Focusing on the up: upskilling the modern contact centre


Why leveraging technology and best practice to invest into people and operations will increase agility and resilience

Upskilling has become a critical business imperative, a tool that allows for the organisation to modernise, transform and grow because it has invested into its people and the skills they need to thrive. The Upskilling for Shared Prosperity report by PwC and the World Economic Forum (WEF) found that upskilling can significantly improve a company’s odds of success, it can also unlock its people potential by empowering employees with the right tools and technologies. According to Henriette Potgieter, Customer Success Executive at Callbi Speech Analytics, the forced industry move from traditional systems to highly digitised platforms is an opportunity to give people the skills they need to make the most out of remote offices and freshly minted digital contact centre operations.

“The pandemic has pushed companies to make the jump from the traditional contact centre approaches and methodologies towards more integrated and digital environments, and this has introduced both complexity and opportunity,” she explains. “Manual spreadsheets, QA tools and paperwork have been replaced with artificial intelligence and smart systems that are designed to minimise admin while improving access to information and insights. However, this does mean that your people need to be given the opportunity to learn how to really leverage this technology so they can make it their own.”

One of the biggest fail points of digital transformation is people. McKinsey’s report on The New Digital Edge underscores the importance of putting talent at the forefront of digital innovation and investment to ensure that the gaps are filled, and the value of the technology is felt. As the report says, there is no silver bullet that will fill the talent holes that digital has poked in the business, but retraining and upskilling are a priority for top performing companies.

“Over the past year there has been a shift in agent dynamic as companies focus on upskilling contact centre staff and giving them the right tools, and this has seen the rise of the super agent,” says Rod Jones, Industry Analyst and Callbi Brand Ambassador. “These are employees who have been empowered by the technology and know how to use it to maximum effectiveness. They are absolutely dedicated and passionate, and they see their roles as part of their long-term career plan. They actively engage with the customers and fundamentally shift the contact centre narrative.”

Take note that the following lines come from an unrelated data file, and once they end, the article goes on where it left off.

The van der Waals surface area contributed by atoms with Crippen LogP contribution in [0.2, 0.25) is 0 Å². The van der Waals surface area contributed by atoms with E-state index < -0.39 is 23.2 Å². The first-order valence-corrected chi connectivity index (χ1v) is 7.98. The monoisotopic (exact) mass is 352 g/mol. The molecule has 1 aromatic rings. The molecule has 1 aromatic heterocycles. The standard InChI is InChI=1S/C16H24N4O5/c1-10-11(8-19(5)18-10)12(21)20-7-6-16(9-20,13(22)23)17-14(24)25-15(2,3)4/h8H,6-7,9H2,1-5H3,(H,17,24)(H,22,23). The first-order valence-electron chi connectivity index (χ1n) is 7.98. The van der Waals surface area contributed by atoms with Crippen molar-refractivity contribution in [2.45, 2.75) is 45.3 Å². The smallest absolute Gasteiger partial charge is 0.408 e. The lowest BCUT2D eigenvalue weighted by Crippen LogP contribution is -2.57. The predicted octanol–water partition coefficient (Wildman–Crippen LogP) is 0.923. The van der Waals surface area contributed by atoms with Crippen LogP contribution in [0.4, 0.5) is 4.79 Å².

The super agent is exactly what the modern contact centre needs. Individuals who understand the business, know the rules, and respect the customer. People who have been empowered with the right skillsets to recognise the value of customer conversations and who deliver value across every touchpoint of the business. 

“If you invest into people, then you are retaining the knowledge in the business,” says Potgieter. “If you focus on your people, then you are reducing your attrition rates and you are ensuring that customers are engaging with informed, engaged and interested contact centre employees. If you keep turning staff over, then every new person has to start at the beginning. They have to learn everything all over again, and repeat. This will never deliver long-term value to the business and it will have a negative impact on customer engagement and satisfaction.”

Historically companies have not focused on the true cost of attrition in the call centre and have a high turnover every year, staff rotating in and out of the digital doors because they’re unhappy, stuck or disengaged. This high level of staff turnover costs the company on multiple levels – the cost of recruitment, providing entry level training, and customer satisfaction. If contact centre staff are constantly on the back foot, they will never engage with the customer and rarely stay for long. Without a sense of belonging or significance within the company they will simply move on to the next job when they’ve had enough.

“The trick is to retrain your staff, to constantly invest into their skills and to translate this development into long-term retention and engagement,” says Jones. “With the exception of BPO operators, surprisingly few contact centres calculate the cost per minute or second of processing customer interactions in the call centre. Even shaving a few seconds off a call can mount up rapidly and manifest as significant cost savings. Well-trained, upskilled and empowered agents who can make quick decisions and have short handling times are going to have an immensely positive impact on customer experiences, costs and staff retention.”

With many contact centres  handling up to 25, 000 interactions per day, and employees dealing with frustrated customers and problem solving, it makes sense to make the contact centre easier. To invest into technology and training that engage with people and make them feel that they are part of a company that values their contributions. “Incorporate training into every part of the working environment and invest into technology that makes this environment easy to use, access and manage,” concludes Potgieter. “The remote and hybrid contact centre workforce is a reality so why not make it a successful one?”

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